June 16, 2008
STATE OF NEW JERSEY, PLAINTIFF-RESPONDENT,
NICHOLAS GALLICCHIO, DEFENDANT-APPELLANT.
On appeal from Superior Court of New Jersey, Law Division, Essex County, Indictment No. 91-06-0047.
NOT FOR PUBLICATION WITHOUT THE APPROVAL OF THE APPELLATE DIVISION
Submitted May 27, 2008
Before Judges Parrillo and Baxter.
Defendant Nicholas Gallicchio appeals from an August 3, 2006 order that denied his petition for post-conviction relief (PCR). We affirm.
On December 2, 1993, following a trial by jury, defendant was convicted of first-degree racketeering (count two) and second-degree theft by extortion (count five). He was sentenced to an extended term of fifty-years imprisonment on the racketeering conviction and to a concurrent seven-year term for theft by extortion.
Defendant filed a direct appeal in which he raised the following claims: the evidence of theft by extortion was insufficient to have warranted its submission to the jury; the court's instructions on the racketeering and extortion charges were inadequate; the court should have granted defendant's motion to dismiss the racketeering charge; the racketeering statute is void for vagueness; the racketeering count of the indictment was over-broad and should have been dismissed; comments made by the prosecutor in summation denied defendant a fair trial; the court should have given the jury a limiting instruction concerning the testimony of the pleading co-defendants; the judge should have charged the jury on a lesser included offense of theft by extortion; and the sentence was illegal. We rejected each of those claims and affirmed defendant's conviction and the length of the sentence.*fn1 State v. Gallicchio, No. A-3621-93 (App. Div. April 29, 1997). On July 11, 1997, the Supreme Court denied defendant's petition for certification.
Thereafter, according to defendant, he filed his first PCR petition on July 22, 2005, which would have been more than eleven years after the date of his conviction. Such a filing date would contravene Rule 3:22-12(a), which provides that absent facts showing excusable neglect, a PCR petition "shall be filed . . . [no] more than 5 years after . . . the judgment . . . sought to be attacked . . . ." R. 3:22-12(a).
Although the procedural history contained in defendant's brief does not so acknowledge, we are satisfied that defendant filed two earlier PCR petitions. We are informed by the State that, due to the passage of time, the briefs and transcripts pertaining to defendant's two earlier PCR filings cannot be located. The State has, however, provided copies of two Promis Gavel print-outs. The first establishes that defendant filed a first PCR petition on July 13, 1998, which was denied by Judge Julius A. Feinberg on October 30, 1998. A second Promis Gavel print-out shows that defendant filed a second PCR petition on October 28, 1999, which was dismissed without prejudice on December 3, 2001. When the judge dismissed defendant's second petition without prejudice on December 3, 2001, he stated that he intended to permit defendant's anticipated third petition to be filed nunc pro tunc. On March 21, 2000, defendant filed a pro se verified petition for post-conviction relief. Another five years elapsed between the time defendant filed that third pro se petition on March 21, 2000, and July 22, 2005, when assigned counsel filed an amended PCR petition, the denial of which is the subject of this appeal.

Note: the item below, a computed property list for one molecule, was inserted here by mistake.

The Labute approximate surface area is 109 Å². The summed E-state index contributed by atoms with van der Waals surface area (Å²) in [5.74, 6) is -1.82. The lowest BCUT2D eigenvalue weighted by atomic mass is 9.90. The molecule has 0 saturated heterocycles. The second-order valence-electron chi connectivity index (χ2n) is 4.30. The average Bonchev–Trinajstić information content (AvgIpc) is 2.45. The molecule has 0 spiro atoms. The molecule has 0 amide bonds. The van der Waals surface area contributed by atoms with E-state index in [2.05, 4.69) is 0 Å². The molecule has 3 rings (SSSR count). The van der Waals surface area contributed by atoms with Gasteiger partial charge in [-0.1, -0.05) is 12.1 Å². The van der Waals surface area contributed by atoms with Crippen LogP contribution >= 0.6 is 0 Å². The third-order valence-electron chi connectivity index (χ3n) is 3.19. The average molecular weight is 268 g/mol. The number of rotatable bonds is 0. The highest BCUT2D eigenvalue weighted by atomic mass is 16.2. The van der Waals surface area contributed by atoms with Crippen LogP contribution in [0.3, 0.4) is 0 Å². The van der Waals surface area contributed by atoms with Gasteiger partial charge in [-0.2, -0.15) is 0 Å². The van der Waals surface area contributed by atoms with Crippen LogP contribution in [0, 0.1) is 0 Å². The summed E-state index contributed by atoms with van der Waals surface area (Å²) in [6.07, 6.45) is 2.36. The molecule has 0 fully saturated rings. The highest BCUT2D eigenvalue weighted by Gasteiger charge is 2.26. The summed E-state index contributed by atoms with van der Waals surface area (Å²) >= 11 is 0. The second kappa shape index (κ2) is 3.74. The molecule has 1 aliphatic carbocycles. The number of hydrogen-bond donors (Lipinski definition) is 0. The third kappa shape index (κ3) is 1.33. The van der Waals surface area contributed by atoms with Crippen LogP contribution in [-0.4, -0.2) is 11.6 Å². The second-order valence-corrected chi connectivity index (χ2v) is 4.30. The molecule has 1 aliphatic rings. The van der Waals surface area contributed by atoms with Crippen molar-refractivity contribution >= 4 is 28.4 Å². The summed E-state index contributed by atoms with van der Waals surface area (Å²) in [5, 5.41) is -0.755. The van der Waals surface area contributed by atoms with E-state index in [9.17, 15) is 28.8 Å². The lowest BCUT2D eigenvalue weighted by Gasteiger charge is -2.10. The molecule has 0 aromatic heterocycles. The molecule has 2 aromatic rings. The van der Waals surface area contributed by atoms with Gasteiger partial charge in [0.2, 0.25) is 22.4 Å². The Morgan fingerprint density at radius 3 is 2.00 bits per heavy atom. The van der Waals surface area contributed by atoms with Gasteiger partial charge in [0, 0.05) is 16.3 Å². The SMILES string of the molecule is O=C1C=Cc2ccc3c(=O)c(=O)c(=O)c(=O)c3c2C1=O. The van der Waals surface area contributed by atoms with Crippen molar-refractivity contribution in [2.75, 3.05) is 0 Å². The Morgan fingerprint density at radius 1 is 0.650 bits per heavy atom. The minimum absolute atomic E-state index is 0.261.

Judge Casale heard argument on defendant's PCR petition on August 3, 2006. At the conclusion of that hearing, he declined to rule that defendant's claims were time-barred. The judge observed that although Rule 3:22-12(a) requires that a PCR petition be filed no later than five years after conviction, the complex nature of defendant's trial, the voluminous record and the time involved in reviewing 170 cassette tapes constituted a justification for defendant's failure to comply with the five-year time-bar established by the Rule.
The judge then proceeded to review each of the thirteen claims defendant had presented in support of his July 22, 2005 amended petition. In a comprehensive and well-reasoned oral opinion covering twenty transcript pages, Judge Casale substantively discussed each of the thirteen claims and ultimately rejected them:
In conclusion, this court has addressed substantive issues and the post-conviction relief application. [Defendant] has not established that either his trial counsel or appellate counsel was ineffective. There are no facts here that would require an evidentiary hearing. There was no evidence to establish any decisions made by either [trial or appellate] counsel prejudiced the petitioner.
After reviewing the record in its entirety, it is evident that both trial and appellate counsel provided professional assistance. Both pursued a sound trial strategy in their defense [of defendant]. For the aforesaid reasons, defendant's petition for post-conviction relief is denied by this court.
A confirming order was signed on August 3, 2006.
On appeal, defendant raises the following claims:
I. THE LOWER COURT ORDER MUST BE REVERSED SINCE DEFENDANT RECEIVED INEFFECTIVE ASSISTANCE OF TRIAL COUNSEL.
A. Trial counsel failed to call an essential witness to trial.
B. Trial counsel failed to cross-examine in an effective manner.
C. Trial counsel failed to file motions to dismiss the indictment.
II. THE LOWER COURT ORDER DENYING THE PETITION MUST BE REVERSED SINCE CUMULATIVE ERRORS BY COUNSEL AMOUNTED TO INNEFFECTIVE ASSISTANCE OF COUNSEL.